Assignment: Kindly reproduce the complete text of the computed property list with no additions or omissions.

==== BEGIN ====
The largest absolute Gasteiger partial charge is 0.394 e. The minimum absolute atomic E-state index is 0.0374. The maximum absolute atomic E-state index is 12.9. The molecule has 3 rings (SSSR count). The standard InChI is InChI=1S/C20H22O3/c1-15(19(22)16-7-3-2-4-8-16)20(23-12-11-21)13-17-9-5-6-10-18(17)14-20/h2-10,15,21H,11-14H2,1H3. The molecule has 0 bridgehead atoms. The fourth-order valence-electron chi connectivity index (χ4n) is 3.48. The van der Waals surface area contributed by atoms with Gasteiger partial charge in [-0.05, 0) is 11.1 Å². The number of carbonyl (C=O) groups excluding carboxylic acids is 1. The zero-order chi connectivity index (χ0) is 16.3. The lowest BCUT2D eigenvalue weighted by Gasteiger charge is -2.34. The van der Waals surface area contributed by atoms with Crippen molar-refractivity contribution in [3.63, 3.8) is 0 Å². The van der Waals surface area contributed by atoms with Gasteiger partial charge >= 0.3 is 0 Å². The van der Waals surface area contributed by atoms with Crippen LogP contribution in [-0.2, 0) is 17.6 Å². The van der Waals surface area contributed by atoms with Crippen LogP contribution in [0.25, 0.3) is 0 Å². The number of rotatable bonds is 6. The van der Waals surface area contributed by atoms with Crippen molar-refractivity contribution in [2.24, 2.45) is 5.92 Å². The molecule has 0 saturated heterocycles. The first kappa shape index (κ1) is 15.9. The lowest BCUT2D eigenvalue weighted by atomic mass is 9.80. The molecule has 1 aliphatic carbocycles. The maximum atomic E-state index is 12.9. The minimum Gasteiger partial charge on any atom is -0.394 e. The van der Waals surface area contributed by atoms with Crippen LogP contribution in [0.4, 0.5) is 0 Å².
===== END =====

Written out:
The largest absolute Gasteiger partial charge is 0.394 e. The minimum absolute atomic E-state index is 0.0374. The maximum absolute atomic E-state index is 12.9. The molecule has 3 rings (SSSR count). The standard InChI is InChI=1S/C20H22O3/c1-15(19(22)16-7-3-2-4-8-16)20(23-12-11-21)13-17-9-5-6-10-18(17)14-20/h2-10,15,21H,11-14H2,1H3. The molecule has 0 bridgehead atoms. The fourth-order valence-electron chi connectivity index (χ4n) is 3.48. The van der Waals surface area contributed by atoms with Gasteiger partial charge in [-0.05, 0) is 11.1 Å². The number of carbonyl (C=O) groups excluding carboxylic acids is 1. The zero-order chi connectivity index (χ0) is 16.3. The lowest BCUT2D eigenvalue weighted by Gasteiger charge is -2.34. The van der Waals surface area contributed by atoms with Crippen molar-refractivity contribution in [3.63, 3.8) is 0 Å². The van der Waals surface area contributed by atoms with Gasteiger partial charge >= 0.3 is 0 Å². The van der Waals surface area contributed by atoms with Crippen LogP contribution in [-0.2, 0) is 17.6 Å². The van der Waals surface area contributed by atoms with Crippen LogP contribution in [0.25, 0.3) is 0 Å². The number of rotatable bonds is 6. The van der Waals surface area contributed by atoms with Crippen molar-refractivity contribution in [2.24, 2.45) is 5.92 Å². The molecule has 0 saturated heterocycles. The first kappa shape index (κ1) is 15.9. The lowest BCUT2D eigenvalue weighted by atomic mass is 9.80. The molecule has 1 aliphatic carbocycles. The maximum atomic E-state index is 12.9. The minimum Gasteiger partial charge on any atom is -0.394 e. The van der Waals surface area contributed by atoms with Crippen LogP contribution in [0.4, 0.5) is 0 Å².